Make a Handle for a Marking Knife’s Blade, Part 2

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Last week I showed how to make wooden ladders for the blade of a marking knife, then glue them in place, and this week we will see the culmination of this project.

After removing the clamps, I held the knife between the jaws of a vise and filed the brass pins until they were flush with the scales.

Important safety note!

Don’t forget to mask the exposed blade, or you might cut yourself, which is exactly what happened to me!

Pinch the tip of the file between your thumb and index finger and middle finger to gain full control of the filing process.

Two-finger downward pressure on the tip is another common way to support filing.

After masking the blade, I finished filing the pins on both sides of the handle and turned to the edges. The edges show the wood-steel sandwich and are a bit difficult to work with.

You can use a file and carefully file the access wood and epoxy, but be careful when approaching the steel. The blade of your marking knife may have been fully hardened which means that a typical cutter file will not cut it and may even get damaged. Your options here are two: switch to the sandpaper block or use an extra reinforced file like the GROBET INOX manual file.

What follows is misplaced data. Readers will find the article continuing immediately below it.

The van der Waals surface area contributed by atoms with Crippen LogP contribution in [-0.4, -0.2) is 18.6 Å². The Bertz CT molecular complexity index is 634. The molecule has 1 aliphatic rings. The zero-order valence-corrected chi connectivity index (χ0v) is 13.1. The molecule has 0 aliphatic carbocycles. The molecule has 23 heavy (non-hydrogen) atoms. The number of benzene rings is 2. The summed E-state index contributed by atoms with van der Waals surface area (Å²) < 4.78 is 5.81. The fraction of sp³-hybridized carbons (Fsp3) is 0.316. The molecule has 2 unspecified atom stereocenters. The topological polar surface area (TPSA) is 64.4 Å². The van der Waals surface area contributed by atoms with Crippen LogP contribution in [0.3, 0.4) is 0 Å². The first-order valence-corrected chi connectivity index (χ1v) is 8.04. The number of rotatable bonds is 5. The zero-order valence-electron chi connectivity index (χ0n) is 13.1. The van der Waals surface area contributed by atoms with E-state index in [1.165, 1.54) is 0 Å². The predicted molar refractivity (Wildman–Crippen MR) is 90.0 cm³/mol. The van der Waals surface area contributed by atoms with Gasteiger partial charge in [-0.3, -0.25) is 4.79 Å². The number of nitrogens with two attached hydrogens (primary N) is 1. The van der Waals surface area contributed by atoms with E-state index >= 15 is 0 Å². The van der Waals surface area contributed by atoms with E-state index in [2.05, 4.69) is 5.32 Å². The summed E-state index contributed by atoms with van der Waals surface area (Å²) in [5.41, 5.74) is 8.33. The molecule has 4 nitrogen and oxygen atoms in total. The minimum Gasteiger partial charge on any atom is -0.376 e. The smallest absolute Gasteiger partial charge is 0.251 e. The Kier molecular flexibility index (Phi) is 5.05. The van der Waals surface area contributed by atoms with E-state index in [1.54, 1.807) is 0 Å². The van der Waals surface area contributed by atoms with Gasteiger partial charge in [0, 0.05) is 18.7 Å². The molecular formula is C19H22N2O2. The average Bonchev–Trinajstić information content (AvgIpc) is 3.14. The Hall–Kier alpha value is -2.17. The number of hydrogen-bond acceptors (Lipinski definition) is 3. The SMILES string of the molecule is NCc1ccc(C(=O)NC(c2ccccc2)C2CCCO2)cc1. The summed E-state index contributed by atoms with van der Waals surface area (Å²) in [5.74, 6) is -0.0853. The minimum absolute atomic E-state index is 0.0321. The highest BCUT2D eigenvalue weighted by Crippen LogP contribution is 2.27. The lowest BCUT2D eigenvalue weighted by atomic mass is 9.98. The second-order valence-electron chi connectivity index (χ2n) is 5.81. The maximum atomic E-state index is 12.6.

Grobet Inox files are Rockwell 72 hardened and can handle most blades. However, if you feel the file is slipping and unable to cut (it might even make a sharp noise) switch to sandpaper immediately.

Once the wood and all metal parts are leveled, use a file or sandpaper to round off the sharp edges, then smooth the long edges of the wood scales. Continue sanding with progressive sandpaper and finish with 220 grit.

I ended up applying an oil paint finish, but any finish that complements the wood will work here.

Making a handle for a knife is a fun project that will teach you some basic metal skills. By working with brass, steel and wood you could spark some future ideas of original hardware or details to augment your designs. Brass (but also aluminum) combined with dark woods such as mahogany or walnut can add a touch of style to any piece of furniture, utensils and more.

I hung my knife using a recessed magnetic cap next to my chisels. The intermediate steel edge of the knife is perfect for magnetic attraction.

Six years ago I wrote and illustrated a blog article about knife marking and how to use them. You can read it here.


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